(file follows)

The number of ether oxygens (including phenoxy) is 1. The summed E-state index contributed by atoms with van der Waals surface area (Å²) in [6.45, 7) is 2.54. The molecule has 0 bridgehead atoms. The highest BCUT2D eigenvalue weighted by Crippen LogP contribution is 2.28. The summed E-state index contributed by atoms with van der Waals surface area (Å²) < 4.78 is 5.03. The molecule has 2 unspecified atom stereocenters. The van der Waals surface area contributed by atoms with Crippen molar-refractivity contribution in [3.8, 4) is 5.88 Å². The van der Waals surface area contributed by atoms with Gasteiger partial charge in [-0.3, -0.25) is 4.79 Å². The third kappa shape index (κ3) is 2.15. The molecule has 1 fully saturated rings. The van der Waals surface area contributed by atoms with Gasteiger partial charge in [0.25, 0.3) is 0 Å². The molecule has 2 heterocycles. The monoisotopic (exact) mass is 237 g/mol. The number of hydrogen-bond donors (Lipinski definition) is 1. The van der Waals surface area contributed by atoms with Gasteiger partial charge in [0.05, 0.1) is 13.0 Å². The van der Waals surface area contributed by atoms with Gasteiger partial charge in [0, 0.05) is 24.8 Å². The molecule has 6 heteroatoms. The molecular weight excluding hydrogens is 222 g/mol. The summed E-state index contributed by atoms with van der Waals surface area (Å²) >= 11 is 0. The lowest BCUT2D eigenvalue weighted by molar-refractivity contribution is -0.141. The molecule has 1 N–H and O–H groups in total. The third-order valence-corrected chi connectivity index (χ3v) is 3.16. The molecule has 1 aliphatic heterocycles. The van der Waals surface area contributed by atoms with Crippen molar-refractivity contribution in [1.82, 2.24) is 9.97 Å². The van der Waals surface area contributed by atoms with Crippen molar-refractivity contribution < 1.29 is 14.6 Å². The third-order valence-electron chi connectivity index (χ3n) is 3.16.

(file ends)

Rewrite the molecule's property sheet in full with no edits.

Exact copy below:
The number of ether oxygens (including phenoxy) is 1. The summed E-state index contributed by atoms with van der Waals surface area (Å²) in [6.45, 7) is 2.54. The molecule has 0 bridgehead atoms. The highest BCUT2D eigenvalue weighted by Crippen LogP contribution is 2.28. The summed E-state index contributed by atoms with van der Waals surface area (Å²) < 4.78 is 5.03. The molecule has 2 unspecified atom stereocenters. The van der Waals surface area contributed by atoms with Crippen molar-refractivity contribution in [3.8, 4) is 5.88 Å². The van der Waals surface area contributed by atoms with Gasteiger partial charge in [-0.3, -0.25) is 4.79 Å². The third kappa shape index (κ3) is 2.15. The molecule has 1 fully saturated rings. The van der Waals surface area contributed by atoms with Gasteiger partial charge in [0.25, 0.3) is 0 Å². The molecule has 2 heterocycles. The monoisotopic (exact) mass is 237 g/mol. The number of hydrogen-bond donors (Lipinski definition) is 1. The van der Waals surface area contributed by atoms with Gasteiger partial charge in [0.05, 0.1) is 13.0 Å². The van der Waals surface area contributed by atoms with Gasteiger partial charge in [0, 0.05) is 24.8 Å². The molecule has 6 heteroatoms. The molecular weight excluding hydrogens is 222 g/mol. The summed E-state index contributed by atoms with van der Waals surface area (Å²) >= 11 is 0. The lowest BCUT2D eigenvalue weighted by molar-refractivity contribution is -0.141. The molecule has 1 N–H and O–H groups in total. The third-order valence-corrected chi connectivity index (χ3v) is 3.16. The molecule has 1 aliphatic heterocycles. The van der Waals surface area contributed by atoms with Crippen molar-refractivity contribution in [1.82, 2.24) is 9.97 Å². The van der Waals surface area contributed by atoms with Crippen molar-refractivity contribution < 1.29 is 14.6 Å². The third-order valence-electron chi connectivity index (χ3n) is 3.16.